A vegan world would be a miserable one
Grazing animals are vital to a healthy planet. We should treat them with respect, but still eat them, says Philip Walling
Utopianism has never lacked presumption. So it’s hardly surprising that vegans presume to commandeer the first month of 2018 in support of their muddle-headed cause by inventing “Veganuary”. However, catchy phrases are no substitute for vigorous debate. So at the Oxford Union recently the motion was proposed that “by 2100 meat eating will be a thing of the past”.
If the proposal is right, humanity is doomed. Without animals, all soils grow sterile and eventually become desert. Animals are as necessary to life as the vegetation that they eat and the micro-organisms that make the soil a living thing. And the most effective producers of fertility are well-managed grazing animals, particularly the cow. Her manure is a magic product. She is the alchemist that transforms sunlight through grass into fertility and supports the health of nations.
Much of the world’s land is unsuitable for annual cropping. But it is clothed in perennial grass and other herbs. That is why we’ve been given animals to convert the grass into food that we can eat and to make our soils fertile with their dung and urine. Nothing can replace this. Chemicals and artificial fertilisers kill living organisms in the soil. Grazing animals on permanent pasture do the opposite. Perennial grasses and plants absorb carbon dioxide and exhale oxygen. In other words, they store carbon. Cultivating the land for annual crops does not. Environmentalist Joel Salatin has even argued that, if all cropland was pasture, in 10 years it could re-absorb all the carbon released since the start of the industrial age.
When the first Europeans arrived in North America, there were 100 million bison grazing the perennial grasslands that covered a third of the continent. Over millennia their dung and urine had created some of the deepest, most fertile soils on the planet. By 1880, they had been all but exterminated. Settlers had begun to plough millions of acres of virgin sod. By 1930, land that only a century earlier had supported immense herds was becoming a desert that couldn’t feed rabbits and the Dust Bowl was created.
It is not whether eating meat is right or wrong. It is that it is essential for the health and survival of all humanity and the land we depend upon. If we stop eating meat, domestic animals will not benefit, they will disappear. And what will we eat instead? Soya is the vegans’ preferred alternative, but it is grown using industrial methods — huge machinery, chemical fertilisers and herbicide, and it is processed using petro-chemicals. Between 80 and 90 per cent of the global soya crop comes from GM seed and can contain residues of glyphosate, applied to keep down the weeds, and hexane used in the crushing of the beans. Its cultivation causes rural depopulation and displacement, loss of soil fertility, and it has to be shipped across the world.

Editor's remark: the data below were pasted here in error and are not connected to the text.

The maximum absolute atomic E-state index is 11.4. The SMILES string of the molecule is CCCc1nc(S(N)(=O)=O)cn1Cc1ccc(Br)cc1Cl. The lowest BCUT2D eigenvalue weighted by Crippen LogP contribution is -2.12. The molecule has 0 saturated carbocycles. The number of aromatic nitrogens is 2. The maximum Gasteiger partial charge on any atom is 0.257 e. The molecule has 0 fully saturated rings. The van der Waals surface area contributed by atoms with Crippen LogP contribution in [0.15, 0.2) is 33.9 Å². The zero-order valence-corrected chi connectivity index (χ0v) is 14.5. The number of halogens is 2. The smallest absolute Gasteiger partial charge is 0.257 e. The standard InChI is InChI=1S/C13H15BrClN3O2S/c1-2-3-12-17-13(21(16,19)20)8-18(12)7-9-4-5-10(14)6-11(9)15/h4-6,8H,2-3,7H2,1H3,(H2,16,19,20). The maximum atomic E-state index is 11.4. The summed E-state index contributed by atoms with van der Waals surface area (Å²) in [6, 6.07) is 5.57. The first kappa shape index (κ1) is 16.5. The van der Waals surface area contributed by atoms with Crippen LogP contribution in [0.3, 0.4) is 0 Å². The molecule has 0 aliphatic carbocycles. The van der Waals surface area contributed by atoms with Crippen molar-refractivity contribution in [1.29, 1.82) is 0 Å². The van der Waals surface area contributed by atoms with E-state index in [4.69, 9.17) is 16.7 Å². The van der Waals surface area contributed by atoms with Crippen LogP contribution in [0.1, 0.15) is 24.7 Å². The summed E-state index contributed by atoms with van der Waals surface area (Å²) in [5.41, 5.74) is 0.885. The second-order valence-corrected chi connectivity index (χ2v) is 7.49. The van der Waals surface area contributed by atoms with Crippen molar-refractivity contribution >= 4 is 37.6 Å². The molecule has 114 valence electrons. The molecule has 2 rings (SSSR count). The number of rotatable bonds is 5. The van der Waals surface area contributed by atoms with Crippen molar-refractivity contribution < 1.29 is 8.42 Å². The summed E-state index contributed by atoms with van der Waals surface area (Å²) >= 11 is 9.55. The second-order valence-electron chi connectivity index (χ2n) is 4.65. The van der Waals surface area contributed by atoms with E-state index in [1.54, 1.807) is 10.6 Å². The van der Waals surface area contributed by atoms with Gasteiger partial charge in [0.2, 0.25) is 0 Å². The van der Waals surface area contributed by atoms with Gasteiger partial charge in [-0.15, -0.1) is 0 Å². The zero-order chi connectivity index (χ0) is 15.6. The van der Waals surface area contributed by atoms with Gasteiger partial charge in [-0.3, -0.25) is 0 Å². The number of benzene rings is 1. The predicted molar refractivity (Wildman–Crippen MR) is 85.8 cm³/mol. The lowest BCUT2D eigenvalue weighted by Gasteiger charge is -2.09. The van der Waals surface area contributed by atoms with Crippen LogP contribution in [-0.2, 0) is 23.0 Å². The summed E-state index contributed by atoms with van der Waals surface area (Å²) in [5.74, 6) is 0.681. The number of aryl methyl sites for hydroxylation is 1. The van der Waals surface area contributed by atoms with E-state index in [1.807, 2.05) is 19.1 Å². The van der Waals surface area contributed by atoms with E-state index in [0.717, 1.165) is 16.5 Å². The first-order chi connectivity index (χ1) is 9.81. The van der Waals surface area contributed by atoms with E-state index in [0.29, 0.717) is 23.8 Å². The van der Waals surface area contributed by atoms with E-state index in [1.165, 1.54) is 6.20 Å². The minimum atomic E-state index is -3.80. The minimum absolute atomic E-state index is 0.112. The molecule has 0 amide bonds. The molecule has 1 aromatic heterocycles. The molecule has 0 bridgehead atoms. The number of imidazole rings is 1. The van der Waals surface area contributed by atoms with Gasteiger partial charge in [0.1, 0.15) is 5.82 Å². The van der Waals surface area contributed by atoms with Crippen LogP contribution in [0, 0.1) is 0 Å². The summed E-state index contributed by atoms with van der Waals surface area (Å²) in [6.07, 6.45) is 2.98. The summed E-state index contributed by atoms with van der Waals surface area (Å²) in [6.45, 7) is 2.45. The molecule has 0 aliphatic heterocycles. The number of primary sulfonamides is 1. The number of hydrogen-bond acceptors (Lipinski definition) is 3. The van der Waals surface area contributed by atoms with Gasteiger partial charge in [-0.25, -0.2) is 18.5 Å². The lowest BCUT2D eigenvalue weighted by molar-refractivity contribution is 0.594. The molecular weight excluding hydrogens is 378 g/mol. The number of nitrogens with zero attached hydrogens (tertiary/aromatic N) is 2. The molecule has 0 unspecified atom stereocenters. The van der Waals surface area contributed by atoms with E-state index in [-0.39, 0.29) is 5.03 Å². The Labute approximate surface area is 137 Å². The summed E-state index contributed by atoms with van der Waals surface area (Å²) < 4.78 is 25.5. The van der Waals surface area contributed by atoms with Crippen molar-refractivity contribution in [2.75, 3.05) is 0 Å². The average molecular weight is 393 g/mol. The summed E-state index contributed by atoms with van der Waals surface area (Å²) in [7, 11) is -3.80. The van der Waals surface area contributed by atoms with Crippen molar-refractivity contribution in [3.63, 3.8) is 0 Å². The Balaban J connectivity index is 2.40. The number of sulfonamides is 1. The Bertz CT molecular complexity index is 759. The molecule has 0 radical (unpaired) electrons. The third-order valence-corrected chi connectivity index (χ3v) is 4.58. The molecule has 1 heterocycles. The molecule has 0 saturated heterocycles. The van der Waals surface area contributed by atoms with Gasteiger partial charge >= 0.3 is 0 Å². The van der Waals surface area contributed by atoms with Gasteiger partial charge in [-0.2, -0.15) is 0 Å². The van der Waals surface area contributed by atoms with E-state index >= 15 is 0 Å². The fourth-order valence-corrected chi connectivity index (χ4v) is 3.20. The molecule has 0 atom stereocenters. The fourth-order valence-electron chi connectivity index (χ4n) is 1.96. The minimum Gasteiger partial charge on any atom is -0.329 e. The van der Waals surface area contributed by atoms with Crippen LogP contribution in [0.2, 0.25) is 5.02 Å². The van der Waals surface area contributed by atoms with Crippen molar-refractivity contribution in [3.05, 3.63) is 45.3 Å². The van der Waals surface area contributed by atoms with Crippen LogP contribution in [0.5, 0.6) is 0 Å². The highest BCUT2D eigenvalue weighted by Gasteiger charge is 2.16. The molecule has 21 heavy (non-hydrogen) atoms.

That’s not to say that the vegans are wrong about everything. They are right to decry ploughing up large parts of North and South America to grow herbicide tolerant annual crops with chemical fertilisers to feed factory-farmed livestock. They’re right to care about cruel animal slaughter, broiler chickens, battery hens, factory farms in general, and anything that uses energy to create waste and pollution rather than contributing to fertility. They’re right to deprecate our treatment of animals, but animals are not humans. Their lives are given to us for our sustenance. Without them we would die. So, for that reason we should respect them, but that does not mean that we should not eat them.
Not only does eating meat give us pleasure, it is good for us. If it is proper meat, reared and killed humanely, grass-fed beef, lamb, outdoor pork and natural game are full of goodness that you can’t easily get from anything else. It has more vitamins, minerals and nutrients than any alternative.
So, let us give thanks for our grazing animals and enjoy them. They sustain us, the land we live on, and the people who
work to maintain its beauty and health. No civilisation has long survived the destruction of the fertility of its soil. Neglect its health and, like all utopias, it will crumble into dust.
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Philip Walling is the author of Counting Sheep and is writing a sequel titled Till the Cows Come Home